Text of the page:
Differences Between a Chemical and a Physical Reaction

Written by jane gingrich | 13/05/2017
Differences Between a Chemical and a Physical Reaction
The main difference between a chemical and physical reaction regards its permanence. (Hemera Technologies/AbleStock.com/Getty Images)

The differences between chemical and physical reactions are often up for debate among scientists. If you break down scientific reactions into small steps, most reactions will go through both chemical and physical changes before the final result of the reaction. The most definite difference between a chemical and physical reaction, however, is whether the result is reversible.

Chemical Reaction

A chemical reaction is defined as a reaction that results in the creation of a new substance and/or the destruction of existing substances. A chemical reaction occurs at the molecular level of substances. These changes involve either making or breaking the bonds between atoms. A chemical reaction is therefore irreversible.

Examples of Chemical Reactions

There are some changes that can be observed that indicate that a chemical reaction has occurred. These changes are: the temperature rises (exothermic reaction), the temperature decreases (endothermic reaction), a change in colour and a change in odour. Some examples of chemical reactions include iron rusting (an oxide is formed), burning (irreversible change) and milk souring (lactic acid is formed).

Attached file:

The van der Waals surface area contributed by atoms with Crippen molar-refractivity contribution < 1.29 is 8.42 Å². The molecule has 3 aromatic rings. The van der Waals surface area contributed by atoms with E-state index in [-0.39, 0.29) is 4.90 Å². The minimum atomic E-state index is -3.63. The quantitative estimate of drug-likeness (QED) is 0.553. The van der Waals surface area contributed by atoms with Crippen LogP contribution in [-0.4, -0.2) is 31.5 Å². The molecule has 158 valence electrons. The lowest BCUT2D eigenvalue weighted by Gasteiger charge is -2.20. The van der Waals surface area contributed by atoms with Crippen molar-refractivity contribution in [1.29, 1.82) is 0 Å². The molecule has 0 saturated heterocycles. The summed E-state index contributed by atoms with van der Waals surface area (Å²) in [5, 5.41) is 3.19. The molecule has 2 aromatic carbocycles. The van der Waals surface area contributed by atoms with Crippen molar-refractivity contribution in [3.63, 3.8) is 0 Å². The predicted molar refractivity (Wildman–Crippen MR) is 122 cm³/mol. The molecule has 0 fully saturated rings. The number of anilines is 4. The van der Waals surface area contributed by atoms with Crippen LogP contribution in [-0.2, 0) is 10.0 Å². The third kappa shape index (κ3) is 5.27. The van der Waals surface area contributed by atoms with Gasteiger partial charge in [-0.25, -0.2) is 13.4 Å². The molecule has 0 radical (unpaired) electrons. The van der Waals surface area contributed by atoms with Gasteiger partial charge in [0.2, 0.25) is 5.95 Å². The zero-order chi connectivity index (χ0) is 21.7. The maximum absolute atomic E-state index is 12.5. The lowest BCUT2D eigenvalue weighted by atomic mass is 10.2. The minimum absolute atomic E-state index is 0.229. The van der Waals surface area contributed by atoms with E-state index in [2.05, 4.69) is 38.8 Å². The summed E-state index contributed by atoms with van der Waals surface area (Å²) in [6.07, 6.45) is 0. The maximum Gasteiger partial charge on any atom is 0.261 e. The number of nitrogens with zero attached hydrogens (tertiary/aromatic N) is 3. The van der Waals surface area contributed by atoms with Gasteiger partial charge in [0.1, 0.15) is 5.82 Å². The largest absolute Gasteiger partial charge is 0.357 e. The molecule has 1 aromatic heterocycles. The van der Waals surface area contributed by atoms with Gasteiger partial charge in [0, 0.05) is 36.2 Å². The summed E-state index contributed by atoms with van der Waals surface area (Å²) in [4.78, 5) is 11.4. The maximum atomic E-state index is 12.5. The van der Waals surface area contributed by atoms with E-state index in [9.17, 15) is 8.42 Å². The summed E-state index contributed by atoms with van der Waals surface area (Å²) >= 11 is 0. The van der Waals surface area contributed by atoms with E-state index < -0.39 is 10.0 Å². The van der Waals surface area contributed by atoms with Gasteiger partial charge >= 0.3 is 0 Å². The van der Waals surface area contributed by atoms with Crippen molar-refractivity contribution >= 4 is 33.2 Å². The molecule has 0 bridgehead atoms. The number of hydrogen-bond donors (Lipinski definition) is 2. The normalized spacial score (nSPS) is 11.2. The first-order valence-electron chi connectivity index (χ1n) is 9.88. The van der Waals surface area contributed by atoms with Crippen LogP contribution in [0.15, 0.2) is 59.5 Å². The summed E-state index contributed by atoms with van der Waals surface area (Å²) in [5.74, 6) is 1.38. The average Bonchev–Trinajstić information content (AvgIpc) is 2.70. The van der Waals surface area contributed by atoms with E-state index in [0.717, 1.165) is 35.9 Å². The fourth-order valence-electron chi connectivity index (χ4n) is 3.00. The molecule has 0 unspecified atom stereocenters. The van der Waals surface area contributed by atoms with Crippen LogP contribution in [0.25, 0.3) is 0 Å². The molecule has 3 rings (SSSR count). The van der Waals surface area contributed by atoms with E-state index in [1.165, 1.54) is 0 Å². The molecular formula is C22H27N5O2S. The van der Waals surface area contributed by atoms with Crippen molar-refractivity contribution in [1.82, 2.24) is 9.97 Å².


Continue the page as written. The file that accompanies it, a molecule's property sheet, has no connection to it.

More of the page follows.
Physical Reaction

A physical reaction is different from a chemical reaction because the substance involved in the reaction has the same chemical composition, but its physical appearance has changed. This change is reversible. A physical reaction is thus defined as a change in the state of matter, i.e., solid, liquid or gas.

Examples of Physical Reactions

Physical reactions are easily observable. Some examples of physical reactions include water freezing, breaking a glass, dissolving sugar in water and folding a piece of paper.

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